When markets are down, it means it's time to invest. The time to buy great businesses is not right after they announce great results. The time to buy them is when they have temporary problems, and their stock prices are down.

These two quotes from Berkshire Hathaway  (BRK.A) CEO and legendary investor Warren Buffett illuminate this point: 

"Whether we're talking about socks or stocks, I like buying quality merchandise when it is marked down."

"The best thing that happens to us is when a great company gets into temporary trouble ... We want to buy them when they're on the operating table."

Today we'll look at three dividend stocks from high-quality businesses. All three have declined by at least 10% over the last 30 days. Two of them are Dividend Aristocrats, stocks with 25 or more years of consecutive dividend increases. If that doesn't scream "high quality," then what does? Click here to see all 50 Dividend Aristocrats. The other high-quality dividend stock in this article is the most profitable company in the world. For some reason, Wall Street keeps discounting it.

1. Apple (AAPL)

Apple stock is extremely cheap. Shares are trading at a price-to-earnings ratio of just 10, because the stock is down 27% in the past year and more than 14% in the last month.

This has got the attention of some high-profile investors, among them Warren Buffett, the most famous value investor of all time. Buffett's Berkshire Hathaway purchased $1 billion worth of Apple stock last quarter, according to a recent filing with the Securities and Exchange Commission.

It is easy to recognize what Buffett sees in Apple.

Apple is a holding in Jim Cramer's Action Alerts PLUS Charitable Trust Portfolio. See how Cramer rates the stock here. Want to be alerted before Cramer buys or sells AAPL? Learn more now.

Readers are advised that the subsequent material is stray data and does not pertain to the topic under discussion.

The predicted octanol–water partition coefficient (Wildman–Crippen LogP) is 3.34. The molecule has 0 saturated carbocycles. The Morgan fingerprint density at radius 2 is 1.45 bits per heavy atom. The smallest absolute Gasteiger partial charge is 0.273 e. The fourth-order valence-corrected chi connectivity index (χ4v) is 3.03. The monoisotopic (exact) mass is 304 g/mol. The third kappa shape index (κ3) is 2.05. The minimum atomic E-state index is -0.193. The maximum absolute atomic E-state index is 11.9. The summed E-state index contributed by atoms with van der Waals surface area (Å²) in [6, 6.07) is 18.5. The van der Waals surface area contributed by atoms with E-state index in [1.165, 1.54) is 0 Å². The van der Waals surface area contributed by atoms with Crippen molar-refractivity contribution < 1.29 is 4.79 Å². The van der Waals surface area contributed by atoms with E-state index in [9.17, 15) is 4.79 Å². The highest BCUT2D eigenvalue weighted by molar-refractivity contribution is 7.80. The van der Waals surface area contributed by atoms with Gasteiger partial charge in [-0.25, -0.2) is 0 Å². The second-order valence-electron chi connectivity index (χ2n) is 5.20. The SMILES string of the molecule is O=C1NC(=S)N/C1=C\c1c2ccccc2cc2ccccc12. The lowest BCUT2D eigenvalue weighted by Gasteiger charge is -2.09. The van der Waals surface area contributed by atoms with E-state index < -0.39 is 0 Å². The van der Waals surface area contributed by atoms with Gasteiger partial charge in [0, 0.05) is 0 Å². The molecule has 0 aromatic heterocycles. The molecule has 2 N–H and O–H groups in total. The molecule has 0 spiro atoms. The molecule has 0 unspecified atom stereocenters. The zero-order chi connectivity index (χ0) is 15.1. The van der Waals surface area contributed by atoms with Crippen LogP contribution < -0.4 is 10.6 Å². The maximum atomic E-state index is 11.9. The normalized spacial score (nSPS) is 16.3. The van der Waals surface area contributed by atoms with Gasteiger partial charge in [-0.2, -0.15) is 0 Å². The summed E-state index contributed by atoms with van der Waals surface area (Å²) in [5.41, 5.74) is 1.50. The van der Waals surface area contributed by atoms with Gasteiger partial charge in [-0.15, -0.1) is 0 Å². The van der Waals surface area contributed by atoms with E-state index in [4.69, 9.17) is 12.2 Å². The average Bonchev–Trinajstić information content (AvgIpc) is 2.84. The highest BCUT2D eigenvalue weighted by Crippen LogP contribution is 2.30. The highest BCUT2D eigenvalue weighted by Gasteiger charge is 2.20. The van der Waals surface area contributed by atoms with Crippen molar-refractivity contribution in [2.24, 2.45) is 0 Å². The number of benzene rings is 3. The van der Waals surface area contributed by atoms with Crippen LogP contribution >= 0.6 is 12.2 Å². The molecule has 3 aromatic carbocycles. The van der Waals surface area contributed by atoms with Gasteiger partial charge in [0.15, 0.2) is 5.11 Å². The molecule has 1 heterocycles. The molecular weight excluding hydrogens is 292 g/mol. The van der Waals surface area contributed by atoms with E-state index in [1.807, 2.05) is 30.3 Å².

Apple has a very effective management team, along with one of the world's most valuable brands. As a result, even though the smartphone industry is highly competitive, Apple enjoys some of the highest profit margins in the industry.

Even in a difficult year, in which Apple has struggled with the strong dollar and slowing economic growth in the emerging markets, Apple still generated $33 billion of free cash flow over the first half of the current fiscal year.

Apple is in a product lull in terms of the iPhone; the iPhone 7 will not be released until later this year. This matters because the iPhone represents approximately 65% of Apple's total revenue. And still, Apple sold more than 51 million iPhones last quarter alone. Last quarter, Apple earned $1.90 per share on $50.56 billion of revenue.

Its tremendous cash flow is piling up on the balance sheet: Apple ended last quarter with $232 billion in cash, short-term investments and long-term marketable securities on its balance sheet, and just $69 billion in long-term debt.

Apple has a fortress balance sheet, which allows the company to create a great deal of value for shareholders through its capital allocation program. In April, Apple announced a 10% dividend increase and added $35 billion to its stock buyback program. In all, the company will raise its total shareholder capital allocation by $50 billion.

Apple now expects to spend a total of $250 billion under its current capital return program, which will conclude at the end of March 2018. Once the iPhone 7 is released, it is likely Apple will return to earnings growth. That could mean the stock will not stay this cheap for long.

2. Abbott Laboratories (ABT)

Shares of Big Pharma company Abbott Laboratories are down 21% in the past year and 12% in the last 30 days. Investor sentiment is negative, based on fears of increased government intervention in drug prices, as well as slowing growth across Abbott's product portfolio. But these concerns appear overblown. Abbott has a long history of navigating ups and downs.

Abbott has a very long track record of uninterrupted dividends. Abbott has declared 369 consecutive quarterly dividends, dating all the way back to 1924, and has increased the dividend payout for 44 consecutive years. Abbott is a member of the S&P 500 Dividend Aristocrats Index. Last year, it increased its dividend by 8%. At its current share price, Abbott's $1.04 per share annual payout results in a 2.7% dividend yield. Such a long streak of paying consistent dividends is a great sign of the staying power of Abbott's underlying business model.